• Every day that we get to spend together is a gift of time from the Lord. There is no way to predict when one of us will die. That is why it’s important to make the most of everyday.
  • One day I will die, that is true. However, God’s Word teaches us that we do not have to fear death because He will bring us all together again. And we can trust in God’s promises.
  • It is true that people die. Unfortunately, this happens to everyone eventually. And it’s important that we don’t spend all of our time together worried about what will happen in the future.  God wants us to make the most of the time that we have in the present, right now. 
  • One day, yes, I will die. However, I don’t live in fear of that day because I trust that God keeps his promises and that He will make sure that you’re (and/or other family members) are okay. He will always be with you.

5. Although not as likely, some children and teens might experience clinical depression (of any severity). While this is normally a symptom of a more underlying issue, it is important to be watchful and attentive of the bigger signs that something is wrong (lack of appetite, over or under-sleeping that is not normal, lack of desire to engage in activities that were previously fun, lack of hygiene (that isn’t normal), and lethargy. If you begin to see these signs, it would be recommended to get your child to a doctor or therapist.

The Big Leap

My therapist looked me straight in the eyes and said, “Taryn, I think this is gonna be the absolute best thing for you.” I couldn’t contain my tears as I thought about everything that this decision entailed. She continued, “I think you’re going to love Iowa.” 

I couldn’t even think about loving Iowa. I was still too numb from the hurt and betrayal that had come just two months prior. How had my life taken a path that was leading me away from everything and everyone I had ever known? Away from anything familiar. Away from my whole life. How in the world was I going to “love” a place that wasn’t Nashville, TN?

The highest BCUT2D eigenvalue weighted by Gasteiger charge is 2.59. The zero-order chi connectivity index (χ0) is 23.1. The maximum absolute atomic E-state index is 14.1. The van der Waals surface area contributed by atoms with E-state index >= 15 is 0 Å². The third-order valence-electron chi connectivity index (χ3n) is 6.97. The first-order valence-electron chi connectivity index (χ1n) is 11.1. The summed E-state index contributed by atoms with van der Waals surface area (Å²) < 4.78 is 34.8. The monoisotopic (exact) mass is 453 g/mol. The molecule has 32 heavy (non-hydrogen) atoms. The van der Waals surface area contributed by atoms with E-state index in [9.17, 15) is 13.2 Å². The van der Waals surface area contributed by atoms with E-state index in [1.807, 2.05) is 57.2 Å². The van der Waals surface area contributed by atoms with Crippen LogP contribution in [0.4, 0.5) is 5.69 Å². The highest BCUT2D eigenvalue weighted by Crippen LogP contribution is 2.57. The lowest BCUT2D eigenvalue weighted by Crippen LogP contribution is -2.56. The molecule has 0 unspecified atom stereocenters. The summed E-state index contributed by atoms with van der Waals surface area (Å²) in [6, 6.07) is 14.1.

I remember going home that afternoon and continuing to pack up my things. I had moved twice before but those times had felt more like a choice. Each time had come with excited anticipation about a new beginning. This time was different–it felt like a “have-to”. The presence of deep grief and loss overshadowed any excitement possible. I called my mentor that afternoon and asked, “Do you think moving to Iowa is just me running away from my problems?” Without hesitation she answered me, “Taryn, I don’t think you’ve ever run from any problem in your entire life!” Despite her reassurances, I felt like Daniel (from the Bible) must have felt when he was thrown in that lion’s den….before God showed up; before God rescued him from certain death.

Have you been there my friend? Have your dreams and plans fallen and shattered all around you? Where you once felt control over your future, you now feel like a pawn being aimlessly moved around a chess board by someone else’s hand? After experiencing this myself I can assure you of one thing:

IT’S GONNA GET BETTER!

This week, I celebrate my two year anniversary of calling Iowa home. My therapist? She was right. Moving to Iowa WAS the best thing for me. And I do love it! I mistakenly thought that I had to completely heal first before I should make a move (both career wise and on the home-front). “God’s going to use this move to continue your healing,” were wise words from my mentor. I couldn’t see it at the time. I was going through the motions, I was doing the next best thing, I was making decisions based on logic rather than emotion and I was scared to death of it all. I tend to be an all or nothing kind of thinker—since I wasn’t all healed up, I wouldn’t (and shouldn’t!) have a position in ministry. 

(Sometimes) God doesn’t need you to be all healed up before moving your influence or using you for a new task. Sometimes the new task or environment will be the source of healing. For me, moving to Iowa was the biggest leap of faith I’ve ever taken. I moved here scared, shaken, ashamed, my self-confidence depleted, my trust destroyed, my ability to let others love me gone, my belief that I was worthy of anything good completely dissipated. I remember driving across the i74 bridge, crossing over the Mississippi River and the Iowa state line right around sunset thinking, “God, I don’t know what the hell you’re doing. But please don’t let me be hurt again. My heart can’t take it and I won’t be able to afford a move back to Tennessee anytime soon.”